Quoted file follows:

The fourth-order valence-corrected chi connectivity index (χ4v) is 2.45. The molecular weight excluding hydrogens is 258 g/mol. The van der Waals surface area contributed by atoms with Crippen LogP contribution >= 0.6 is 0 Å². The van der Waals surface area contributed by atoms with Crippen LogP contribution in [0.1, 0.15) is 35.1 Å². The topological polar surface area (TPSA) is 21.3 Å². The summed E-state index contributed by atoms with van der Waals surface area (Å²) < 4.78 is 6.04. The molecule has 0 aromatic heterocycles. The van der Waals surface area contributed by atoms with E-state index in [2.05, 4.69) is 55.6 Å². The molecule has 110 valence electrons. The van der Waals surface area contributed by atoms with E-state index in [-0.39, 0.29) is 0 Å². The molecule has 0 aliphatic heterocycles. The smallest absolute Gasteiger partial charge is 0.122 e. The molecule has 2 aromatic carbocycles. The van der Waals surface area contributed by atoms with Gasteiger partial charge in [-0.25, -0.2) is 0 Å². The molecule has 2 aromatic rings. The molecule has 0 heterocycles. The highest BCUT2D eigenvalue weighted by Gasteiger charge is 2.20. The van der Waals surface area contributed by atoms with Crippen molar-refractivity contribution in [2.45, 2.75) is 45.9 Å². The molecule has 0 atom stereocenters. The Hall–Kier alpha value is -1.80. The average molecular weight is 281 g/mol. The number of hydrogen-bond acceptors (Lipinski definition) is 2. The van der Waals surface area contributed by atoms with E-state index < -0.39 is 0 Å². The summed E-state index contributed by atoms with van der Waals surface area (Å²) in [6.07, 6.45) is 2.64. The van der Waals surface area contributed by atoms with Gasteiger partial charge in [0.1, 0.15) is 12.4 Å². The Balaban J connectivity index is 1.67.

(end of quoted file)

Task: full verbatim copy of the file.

The fourth-order valence-corrected chi connectivity index (χ4v) is 2.45. The molecular weight excluding hydrogens is 258 g/mol. The van der Waals surface area contributed by atoms with Crippen LogP contribution >= 0.6 is 0 Å². The van der Waals surface area contributed by atoms with Crippen LogP contribution in [0.1, 0.15) is 35.1 Å². The topological polar surface area (TPSA) is 21.3 Å². The summed E-state index contributed by atoms with van der Waals surface area (Å²) < 4.78 is 6.04. The molecule has 0 aromatic heterocycles. The van der Waals surface area contributed by atoms with E-state index in [2.05, 4.69) is 55.6 Å². The molecule has 110 valence electrons. The van der Waals surface area contributed by atoms with E-state index in [-0.39, 0.29) is 0 Å². The molecule has 0 aliphatic heterocycles. The smallest absolute Gasteiger partial charge is 0.122 e. The molecule has 2 aromatic carbocycles. The van der Waals surface area contributed by atoms with Gasteiger partial charge in [-0.25, -0.2) is 0 Å². The molecule has 2 aromatic rings. The molecule has 0 heterocycles. The highest BCUT2D eigenvalue weighted by Gasteiger charge is 2.20. The van der Waals surface area contributed by atoms with Crippen molar-refractivity contribution in [2.45, 2.75) is 45.9 Å². The molecule has 0 atom stereocenters. The Hall–Kier alpha value is -1.80. The average molecular weight is 281 g/mol. The number of hydrogen-bond acceptors (Lipinski definition) is 2. The van der Waals surface area contributed by atoms with E-state index < -0.39 is 0 Å². The summed E-state index contributed by atoms with van der Waals surface area (Å²) in [6.07, 6.45) is 2.64. The van der Waals surface area contributed by atoms with Gasteiger partial charge in [0.1, 0.15) is 12.4 Å². The Balaban J connectivity index is 1.67.